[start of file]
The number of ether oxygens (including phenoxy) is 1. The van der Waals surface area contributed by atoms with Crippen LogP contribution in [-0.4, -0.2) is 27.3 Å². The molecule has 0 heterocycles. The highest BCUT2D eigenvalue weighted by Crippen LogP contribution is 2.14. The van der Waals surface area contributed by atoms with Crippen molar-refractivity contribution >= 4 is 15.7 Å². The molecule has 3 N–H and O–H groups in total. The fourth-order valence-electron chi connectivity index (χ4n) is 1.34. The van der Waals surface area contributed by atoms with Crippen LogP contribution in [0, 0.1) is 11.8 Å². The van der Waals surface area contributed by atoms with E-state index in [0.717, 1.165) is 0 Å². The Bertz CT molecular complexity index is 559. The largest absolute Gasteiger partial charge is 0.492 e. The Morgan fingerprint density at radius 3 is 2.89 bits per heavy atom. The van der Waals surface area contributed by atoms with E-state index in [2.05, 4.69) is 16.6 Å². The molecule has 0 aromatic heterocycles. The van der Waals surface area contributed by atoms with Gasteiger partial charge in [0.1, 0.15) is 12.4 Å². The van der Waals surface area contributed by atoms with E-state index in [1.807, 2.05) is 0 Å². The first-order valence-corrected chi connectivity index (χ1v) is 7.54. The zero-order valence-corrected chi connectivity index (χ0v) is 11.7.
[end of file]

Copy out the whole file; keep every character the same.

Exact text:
The number of ether oxygens (including phenoxy) is 1. The van der Waals surface area contributed by atoms with Crippen LogP contribution in [-0.4, -0.2) is 27.3 Å². The molecule has 0 heterocycles. The highest BCUT2D eigenvalue weighted by Crippen LogP contribution is 2.14. The van der Waals surface area contributed by atoms with Crippen molar-refractivity contribution >= 4 is 15.7 Å². The molecule has 3 N–H and O–H groups in total. The fourth-order valence-electron chi connectivity index (χ4n) is 1.34. The van der Waals surface area contributed by atoms with Crippen LogP contribution in [0, 0.1) is 11.8 Å². The van der Waals surface area contributed by atoms with E-state index in [0.717, 1.165) is 0 Å². The Bertz CT molecular complexity index is 559. The largest absolute Gasteiger partial charge is 0.492 e. The Morgan fingerprint density at radius 3 is 2.89 bits per heavy atom. The van der Waals surface area contributed by atoms with E-state index in [2.05, 4.69) is 16.6 Å². The molecule has 0 aromatic heterocycles. The van der Waals surface area contributed by atoms with Gasteiger partial charge in [0.1, 0.15) is 12.4 Å². The van der Waals surface area contributed by atoms with E-state index in [1.807, 2.05) is 0 Å². The first-order valence-corrected chi connectivity index (χ1v) is 7.54. The zero-order valence-corrected chi connectivity index (χ0v) is 11.7.